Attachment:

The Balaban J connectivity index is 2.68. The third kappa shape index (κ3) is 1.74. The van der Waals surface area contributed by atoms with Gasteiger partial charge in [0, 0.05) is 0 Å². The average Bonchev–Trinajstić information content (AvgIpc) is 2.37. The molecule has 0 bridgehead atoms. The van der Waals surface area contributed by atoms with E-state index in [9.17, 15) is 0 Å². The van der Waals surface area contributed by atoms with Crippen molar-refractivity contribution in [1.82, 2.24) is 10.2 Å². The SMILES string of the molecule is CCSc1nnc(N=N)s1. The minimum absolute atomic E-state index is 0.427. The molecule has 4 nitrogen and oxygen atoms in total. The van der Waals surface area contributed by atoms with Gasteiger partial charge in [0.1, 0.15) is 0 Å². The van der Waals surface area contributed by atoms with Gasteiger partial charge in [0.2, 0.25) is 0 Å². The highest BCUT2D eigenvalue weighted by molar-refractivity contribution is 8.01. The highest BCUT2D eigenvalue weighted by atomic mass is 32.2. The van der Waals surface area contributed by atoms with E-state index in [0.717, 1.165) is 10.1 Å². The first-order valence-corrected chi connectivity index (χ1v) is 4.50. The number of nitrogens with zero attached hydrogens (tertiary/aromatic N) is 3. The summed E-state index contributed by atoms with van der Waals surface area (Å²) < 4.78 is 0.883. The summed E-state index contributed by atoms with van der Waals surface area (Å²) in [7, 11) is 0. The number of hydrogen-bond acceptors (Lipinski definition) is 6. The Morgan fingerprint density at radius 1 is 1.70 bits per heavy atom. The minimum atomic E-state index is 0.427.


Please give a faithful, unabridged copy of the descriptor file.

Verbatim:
The Balaban J connectivity index is 2.68. The third kappa shape index (κ3) is 1.74. The van der Waals surface area contributed by atoms with Gasteiger partial charge in [0, 0.05) is 0 Å². The average Bonchev–Trinajstić information content (AvgIpc) is 2.37. The molecule has 0 bridgehead atoms. The van der Waals surface area contributed by atoms with E-state index in [9.17, 15) is 0 Å². The van der Waals surface area contributed by atoms with Crippen molar-refractivity contribution in [1.82, 2.24) is 10.2 Å². The SMILES string of the molecule is CCSc1nnc(N=N)s1. The minimum absolute atomic E-state index is 0.427. The molecule has 4 nitrogen and oxygen atoms in total. The van der Waals surface area contributed by atoms with Gasteiger partial charge in [0.1, 0.15) is 0 Å². The van der Waals surface area contributed by atoms with Gasteiger partial charge in [0.2, 0.25) is 0 Å². The highest BCUT2D eigenvalue weighted by molar-refractivity contribution is 8.01. The highest BCUT2D eigenvalue weighted by atomic mass is 32.2. The van der Waals surface area contributed by atoms with E-state index in [0.717, 1.165) is 10.1 Å². The first-order valence-corrected chi connectivity index (χ1v) is 4.50. The number of nitrogens with zero attached hydrogens (tertiary/aromatic N) is 3. The summed E-state index contributed by atoms with van der Waals surface area (Å²) < 4.78 is 0.883. The summed E-state index contributed by atoms with van der Waals surface area (Å²) in [7, 11) is 0. The number of hydrogen-bond acceptors (Lipinski definition) is 6. The Morgan fingerprint density at radius 1 is 1.70 bits per heavy atom. The minimum atomic E-state index is 0.427.